U.S. warns North Korea, may launch preemptive strike

U.S. warns North Korea, may launch preemptive strike

U.S. Vice President Mike Pence meets with U.S. and South Korean soldiers at Camp Bonifas outside of the Demilitarized Zone
U.S. Vice President Mike Pence meets with U.S. and South Korean soldiers at Camp Bonifas outside of the Demilitarized Zone

U.S. Vice President Mike Pence on Monday warned North Korea not to test the resolve of the U.S. “or the strength of our military forces,” following a failed North Korean missile test.

Speaking in Seoul, Pence linked recent U.S. military strikes in Syria and Afghanistan with the situation in Korea, saying they showed the “strength and resolve of our new president.”

“We will defeat any attack and we will meet any use of conventional or nuclear weapons with an overwhelming and effective response,” Pence said, adding that when it came to North Korea “all options are on the table.”

Tensions on the peninsula have ratcheted up in recent weeks, amid tit-for-tat saber-rattling from the U.S. and North Korea and analysts’ warnings that North Korea was preparing for a sixth nuclear test.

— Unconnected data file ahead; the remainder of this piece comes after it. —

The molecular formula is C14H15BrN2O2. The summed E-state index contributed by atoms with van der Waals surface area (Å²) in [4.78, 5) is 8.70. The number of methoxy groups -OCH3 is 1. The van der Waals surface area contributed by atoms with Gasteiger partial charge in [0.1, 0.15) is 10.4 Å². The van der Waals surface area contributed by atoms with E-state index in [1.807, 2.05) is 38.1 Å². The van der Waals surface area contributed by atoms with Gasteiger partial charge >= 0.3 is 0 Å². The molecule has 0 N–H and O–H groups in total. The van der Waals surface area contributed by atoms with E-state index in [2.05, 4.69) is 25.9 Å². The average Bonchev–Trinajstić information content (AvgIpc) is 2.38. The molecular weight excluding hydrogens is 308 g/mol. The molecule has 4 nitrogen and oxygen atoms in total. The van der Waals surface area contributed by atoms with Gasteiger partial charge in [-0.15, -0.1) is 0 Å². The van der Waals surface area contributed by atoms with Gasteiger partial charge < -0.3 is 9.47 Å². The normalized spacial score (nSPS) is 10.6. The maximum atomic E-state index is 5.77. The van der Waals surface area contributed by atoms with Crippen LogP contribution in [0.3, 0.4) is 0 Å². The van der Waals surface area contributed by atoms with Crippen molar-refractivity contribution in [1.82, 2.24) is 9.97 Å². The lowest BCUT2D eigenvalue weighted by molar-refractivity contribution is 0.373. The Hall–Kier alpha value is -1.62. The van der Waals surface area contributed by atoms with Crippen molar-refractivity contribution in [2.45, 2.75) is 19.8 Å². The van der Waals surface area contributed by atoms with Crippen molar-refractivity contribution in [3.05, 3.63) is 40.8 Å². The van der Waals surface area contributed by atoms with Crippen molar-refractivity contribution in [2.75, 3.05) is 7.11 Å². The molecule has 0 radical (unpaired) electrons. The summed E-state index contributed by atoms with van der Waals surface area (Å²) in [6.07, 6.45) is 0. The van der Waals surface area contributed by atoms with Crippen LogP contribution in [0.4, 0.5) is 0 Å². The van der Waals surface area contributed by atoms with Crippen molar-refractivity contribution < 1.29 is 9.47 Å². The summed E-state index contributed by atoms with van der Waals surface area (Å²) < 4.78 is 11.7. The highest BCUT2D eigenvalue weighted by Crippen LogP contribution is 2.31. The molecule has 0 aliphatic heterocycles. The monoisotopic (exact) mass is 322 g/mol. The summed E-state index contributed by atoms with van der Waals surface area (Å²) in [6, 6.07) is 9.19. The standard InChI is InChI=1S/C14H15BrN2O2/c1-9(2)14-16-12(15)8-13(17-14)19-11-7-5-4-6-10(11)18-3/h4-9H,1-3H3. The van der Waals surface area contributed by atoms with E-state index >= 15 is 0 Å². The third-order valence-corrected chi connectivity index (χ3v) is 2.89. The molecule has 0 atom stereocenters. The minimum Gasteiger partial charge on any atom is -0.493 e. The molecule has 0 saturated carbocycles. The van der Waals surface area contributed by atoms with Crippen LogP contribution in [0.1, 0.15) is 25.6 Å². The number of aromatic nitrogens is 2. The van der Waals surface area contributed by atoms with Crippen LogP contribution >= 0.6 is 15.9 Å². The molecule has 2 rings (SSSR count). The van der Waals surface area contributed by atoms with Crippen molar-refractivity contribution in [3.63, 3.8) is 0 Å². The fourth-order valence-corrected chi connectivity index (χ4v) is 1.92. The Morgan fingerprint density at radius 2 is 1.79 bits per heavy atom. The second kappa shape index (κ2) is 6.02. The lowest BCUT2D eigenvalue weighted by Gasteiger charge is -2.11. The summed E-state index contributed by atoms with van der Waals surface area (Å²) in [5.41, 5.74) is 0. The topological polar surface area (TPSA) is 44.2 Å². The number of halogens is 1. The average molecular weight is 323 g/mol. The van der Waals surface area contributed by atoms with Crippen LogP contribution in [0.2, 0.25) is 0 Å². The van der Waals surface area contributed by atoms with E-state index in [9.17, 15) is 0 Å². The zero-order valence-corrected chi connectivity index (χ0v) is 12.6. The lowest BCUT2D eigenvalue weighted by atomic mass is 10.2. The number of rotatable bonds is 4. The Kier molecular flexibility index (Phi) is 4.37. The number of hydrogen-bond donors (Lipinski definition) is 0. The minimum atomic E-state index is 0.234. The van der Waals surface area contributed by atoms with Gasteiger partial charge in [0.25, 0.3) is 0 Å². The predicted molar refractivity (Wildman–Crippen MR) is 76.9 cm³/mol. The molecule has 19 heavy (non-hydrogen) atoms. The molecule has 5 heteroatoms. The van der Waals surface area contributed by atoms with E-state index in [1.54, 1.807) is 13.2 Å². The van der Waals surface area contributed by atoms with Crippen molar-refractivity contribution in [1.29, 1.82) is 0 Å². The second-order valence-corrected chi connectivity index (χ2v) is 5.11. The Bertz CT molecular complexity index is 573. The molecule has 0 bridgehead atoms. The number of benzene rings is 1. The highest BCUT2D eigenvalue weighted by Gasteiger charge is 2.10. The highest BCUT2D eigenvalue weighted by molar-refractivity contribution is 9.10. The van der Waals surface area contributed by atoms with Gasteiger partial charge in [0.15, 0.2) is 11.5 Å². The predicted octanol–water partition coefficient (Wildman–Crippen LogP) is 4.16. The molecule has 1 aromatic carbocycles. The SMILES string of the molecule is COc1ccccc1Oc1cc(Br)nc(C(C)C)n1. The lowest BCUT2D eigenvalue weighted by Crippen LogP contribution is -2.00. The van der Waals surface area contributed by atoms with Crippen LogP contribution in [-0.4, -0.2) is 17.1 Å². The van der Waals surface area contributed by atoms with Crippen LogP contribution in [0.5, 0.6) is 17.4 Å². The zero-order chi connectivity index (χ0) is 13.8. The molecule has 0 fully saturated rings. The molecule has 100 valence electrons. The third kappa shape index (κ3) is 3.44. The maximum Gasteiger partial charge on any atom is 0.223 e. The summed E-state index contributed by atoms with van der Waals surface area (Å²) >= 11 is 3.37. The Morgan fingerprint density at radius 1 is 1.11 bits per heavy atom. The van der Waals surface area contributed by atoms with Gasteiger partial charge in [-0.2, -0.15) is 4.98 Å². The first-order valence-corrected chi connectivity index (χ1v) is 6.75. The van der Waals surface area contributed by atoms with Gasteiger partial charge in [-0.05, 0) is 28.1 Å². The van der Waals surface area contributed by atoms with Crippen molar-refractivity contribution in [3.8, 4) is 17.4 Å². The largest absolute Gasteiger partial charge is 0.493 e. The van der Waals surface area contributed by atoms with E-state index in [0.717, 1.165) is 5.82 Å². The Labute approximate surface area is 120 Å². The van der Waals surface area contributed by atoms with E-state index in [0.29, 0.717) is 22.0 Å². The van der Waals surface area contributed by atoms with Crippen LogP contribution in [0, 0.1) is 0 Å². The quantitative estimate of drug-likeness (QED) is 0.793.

Amid concerns the U.S. might launch a preemptive strike on North Korea, Pence said Washington would “closely consult” with Seoul “as we make decisions moving forward.”

Earlier in the day, Pence visited the Korean demilitarized zone (DMZ), which he described as the “frontier of freedom.”

The DMZ is the highly-fortified de facto border between North and South Korea.

It’s four kilometers (2.5 miles) wide, stretches 250 kilometers (160 miles) and is dotted with military guard posts, mines and defensive structures.

It was established by the 1953 armistice agreement which ended the Korean War, though both sides technically remain at conflict as no peace treaty has ever been signed.

At the Panmunjom Joint Security Area, which Pence visited Monday, North and South Korean soldiers stand watch feet away from each other, the only place where the two forces come face to face.

Blue huts straddle the border, where tense negotiations have been held between the North, South and the U.S. since armistice.

Read more: CNN

Source: NAN

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